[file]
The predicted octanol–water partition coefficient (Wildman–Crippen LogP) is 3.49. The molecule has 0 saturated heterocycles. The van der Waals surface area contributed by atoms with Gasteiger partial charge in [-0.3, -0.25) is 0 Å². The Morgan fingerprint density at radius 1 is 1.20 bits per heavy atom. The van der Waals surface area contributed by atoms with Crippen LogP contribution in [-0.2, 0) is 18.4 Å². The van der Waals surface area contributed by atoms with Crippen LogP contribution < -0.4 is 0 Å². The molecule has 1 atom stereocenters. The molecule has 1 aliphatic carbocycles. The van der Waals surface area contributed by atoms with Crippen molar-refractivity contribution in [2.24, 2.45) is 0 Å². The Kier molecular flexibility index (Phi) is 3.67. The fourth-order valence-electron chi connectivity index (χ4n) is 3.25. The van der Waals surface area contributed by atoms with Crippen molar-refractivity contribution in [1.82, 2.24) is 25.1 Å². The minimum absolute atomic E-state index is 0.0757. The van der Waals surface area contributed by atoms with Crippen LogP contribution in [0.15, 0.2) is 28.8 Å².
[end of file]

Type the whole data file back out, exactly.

The predicted octanol–water partition coefficient (Wildman–Crippen LogP) is 3.49. The molecule has 0 saturated heterocycles. The van der Waals surface area contributed by atoms with Gasteiger partial charge in [-0.3, -0.25) is 0 Å². The Morgan fingerprint density at radius 1 is 1.20 bits per heavy atom. The van der Waals surface area contributed by atoms with Crippen LogP contribution in [-0.2, 0) is 18.4 Å². The van der Waals surface area contributed by atoms with Crippen LogP contribution < -0.4 is 0 Å². The molecule has 1 atom stereocenters. The molecule has 1 aliphatic carbocycles. The van der Waals surface area contributed by atoms with Crippen molar-refractivity contribution in [2.24, 2.45) is 0 Å². The Kier molecular flexibility index (Phi) is 3.67. The fourth-order valence-electron chi connectivity index (χ4n) is 3.25. The van der Waals surface area contributed by atoms with Crippen molar-refractivity contribution in [1.82, 2.24) is 25.1 Å². The minimum absolute atomic E-state index is 0.0757. The van der Waals surface area contributed by atoms with Crippen LogP contribution in [0.15, 0.2) is 28.8 Å².